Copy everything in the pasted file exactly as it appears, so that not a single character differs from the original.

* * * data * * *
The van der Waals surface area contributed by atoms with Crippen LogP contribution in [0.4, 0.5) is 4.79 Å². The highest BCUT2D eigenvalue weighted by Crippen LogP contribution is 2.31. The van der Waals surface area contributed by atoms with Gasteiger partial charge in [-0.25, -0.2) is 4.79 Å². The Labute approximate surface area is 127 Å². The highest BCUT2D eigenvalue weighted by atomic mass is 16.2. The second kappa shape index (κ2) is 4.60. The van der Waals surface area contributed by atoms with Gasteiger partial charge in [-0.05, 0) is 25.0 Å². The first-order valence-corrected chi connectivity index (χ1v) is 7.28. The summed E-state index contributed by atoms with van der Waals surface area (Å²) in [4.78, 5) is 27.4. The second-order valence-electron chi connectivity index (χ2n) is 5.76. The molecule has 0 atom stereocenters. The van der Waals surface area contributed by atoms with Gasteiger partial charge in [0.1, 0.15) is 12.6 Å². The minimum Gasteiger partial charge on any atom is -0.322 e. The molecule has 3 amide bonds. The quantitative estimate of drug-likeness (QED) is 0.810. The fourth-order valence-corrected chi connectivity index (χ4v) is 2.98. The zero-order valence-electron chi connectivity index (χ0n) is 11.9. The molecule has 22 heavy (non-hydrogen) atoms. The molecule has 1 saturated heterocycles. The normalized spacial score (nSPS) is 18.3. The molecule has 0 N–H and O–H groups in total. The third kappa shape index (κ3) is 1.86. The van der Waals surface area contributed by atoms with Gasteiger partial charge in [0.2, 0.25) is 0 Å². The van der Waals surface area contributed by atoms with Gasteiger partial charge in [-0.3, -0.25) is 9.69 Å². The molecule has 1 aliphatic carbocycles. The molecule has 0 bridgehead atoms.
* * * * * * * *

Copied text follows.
The van der Waals surface area contributed by atoms with Crippen LogP contribution in [0.4, 0.5) is 4.79 Å². The highest BCUT2D eigenvalue weighted by Crippen LogP contribution is 2.31. The van der Waals surface area contributed by atoms with Gasteiger partial charge in [-0.25, -0.2) is 4.79 Å². The Labute approximate surface area is 127 Å². The highest BCUT2D eigenvalue weighted by atomic mass is 16.2. The second kappa shape index (κ2) is 4.60. The van der Waals surface area contributed by atoms with Gasteiger partial charge in [-0.05, 0) is 25.0 Å². The first-order valence-corrected chi connectivity index (χ1v) is 7.28. The summed E-state index contributed by atoms with van der Waals surface area (Å²) in [4.78, 5) is 27.4. The second-order valence-electron chi connectivity index (χ2n) is 5.76. The molecule has 0 atom stereocenters. The van der Waals surface area contributed by atoms with Gasteiger partial charge in [0.1, 0.15) is 12.6 Å². The minimum Gasteiger partial charge on any atom is -0.322 e. The molecule has 3 amide bonds. The quantitative estimate of drug-likeness (QED) is 0.810. The fourth-order valence-corrected chi connectivity index (χ4v) is 2.98. The zero-order valence-electron chi connectivity index (χ0n) is 11.9. The molecule has 22 heavy (non-hydrogen) atoms. The molecule has 1 saturated heterocycles. The normalized spacial score (nSPS) is 18.3. The molecule has 0 N–H and O–H groups in total. The third kappa shape index (κ3) is 1.86. The van der Waals surface area contributed by atoms with Gasteiger partial charge in [0.2, 0.25) is 0 Å². The van der Waals surface area contributed by atoms with Gasteiger partial charge in [-0.3, -0.25) is 9.69 Å². The molecule has 1 aliphatic carbocycles. The molecule has 0 bridgehead atoms.